The project would include a visitor center, grocery store, and potentially some workforce housing (Port City Daily/Courtesy City of Wilmington)

The first of the five topics to get a perfect score of three, the public purpose of the project is highly regarded by the reviewers.

The project would incorporate plenty of public space, some workforce housing, a grocery store in a food desert, parking, public art, and pedestrian circulation.

The only cons were a lack of integration to the east side of 3rd Street, a lack of tour bus accommodations, and an apparently confusing statement.

According to the cons list, “Blurring lines between pedestrian and vehicular traffic is not a clear statement. Is this to be interpreted literally or figuratively?”


Once again a score of three for this subsection, the city has already worked on a multi-million dollar project with East-West so there is already trust in that aspect of the plan.

The development team also has plenty of experience with multiple projects across the state.

Surprisingly, the previous relationship with city staff was listed as both a pro and a con in the report.

Other concerns include the fact that code amendments might be needed in order to complete the project — but that was also the case with River Place. In fact, City Council loosened its own flood requirements and changed a sign ordinance to accommodate River Place.

Related: Wilmington’s River Place project once again requesting change to city’s ordinances

There was also a question as to the experience with East-West’s experience with affordable housing, which brings the report to its final point of interest.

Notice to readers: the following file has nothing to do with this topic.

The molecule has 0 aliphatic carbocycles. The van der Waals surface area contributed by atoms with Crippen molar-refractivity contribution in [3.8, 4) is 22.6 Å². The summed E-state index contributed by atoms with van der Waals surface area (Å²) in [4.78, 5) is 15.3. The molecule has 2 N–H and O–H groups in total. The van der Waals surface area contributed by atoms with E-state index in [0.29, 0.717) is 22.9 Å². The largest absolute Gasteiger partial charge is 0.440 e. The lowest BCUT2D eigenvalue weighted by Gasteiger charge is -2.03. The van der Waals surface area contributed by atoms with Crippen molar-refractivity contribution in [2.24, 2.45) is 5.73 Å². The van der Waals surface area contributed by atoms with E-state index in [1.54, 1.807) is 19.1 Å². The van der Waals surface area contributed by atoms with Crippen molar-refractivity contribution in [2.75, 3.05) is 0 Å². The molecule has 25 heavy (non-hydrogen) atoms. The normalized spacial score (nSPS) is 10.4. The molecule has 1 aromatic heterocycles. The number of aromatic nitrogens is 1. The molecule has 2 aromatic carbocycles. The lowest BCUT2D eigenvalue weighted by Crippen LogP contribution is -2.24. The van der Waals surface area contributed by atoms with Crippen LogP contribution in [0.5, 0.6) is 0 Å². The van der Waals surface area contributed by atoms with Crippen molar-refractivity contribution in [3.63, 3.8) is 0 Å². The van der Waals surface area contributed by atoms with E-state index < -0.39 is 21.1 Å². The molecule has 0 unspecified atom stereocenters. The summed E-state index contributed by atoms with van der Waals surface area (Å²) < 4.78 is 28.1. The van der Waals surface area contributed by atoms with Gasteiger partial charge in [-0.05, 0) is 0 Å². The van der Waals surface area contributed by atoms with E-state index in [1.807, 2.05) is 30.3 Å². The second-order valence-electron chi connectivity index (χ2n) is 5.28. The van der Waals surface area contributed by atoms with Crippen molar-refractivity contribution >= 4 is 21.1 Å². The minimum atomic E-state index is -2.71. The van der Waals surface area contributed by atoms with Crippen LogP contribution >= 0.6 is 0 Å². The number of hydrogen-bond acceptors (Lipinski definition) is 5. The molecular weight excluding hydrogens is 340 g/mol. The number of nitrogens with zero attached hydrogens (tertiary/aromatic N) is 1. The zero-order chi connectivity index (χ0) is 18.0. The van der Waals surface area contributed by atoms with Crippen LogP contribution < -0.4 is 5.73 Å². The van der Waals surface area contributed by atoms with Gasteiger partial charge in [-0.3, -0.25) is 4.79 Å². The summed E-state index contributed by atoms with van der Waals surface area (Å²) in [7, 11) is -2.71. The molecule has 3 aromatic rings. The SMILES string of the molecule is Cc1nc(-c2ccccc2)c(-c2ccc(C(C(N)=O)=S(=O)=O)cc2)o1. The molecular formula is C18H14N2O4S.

Workforce Housing

The need for affordable housing has been discussed ad nauseam and City Council actually passed a resolution in 2017 stating it would require any public-private partnership to include it.

The plan got the lowest score possible, a one, for this aspect of the plan. The pros were that the developer did include affordable housing and that they have experience with the ‘provisions of workforce housing.’

The cons included the fact that the developer only agreed to provide 5%, or about 10 units as affordable.

According to the report, the city would like to see a minimum of 10% of the units affordable.

It was also noted that while the RFP asked to include affordable housing, city staff is hesitant because “Using the new construction is the most expensive way to accommodate affordable housing.”

Instead, the report suggests, “Would like to see, as an option, the use of funding for workforce housing preservation on the Northside as opposed to construction within the proposed development. This potentially could result in more ‘bang for the buck.'”

So, even though one of the requirements is to include affordable housing in any public-private development, staff is concerned with including affordable housing in this public-private development.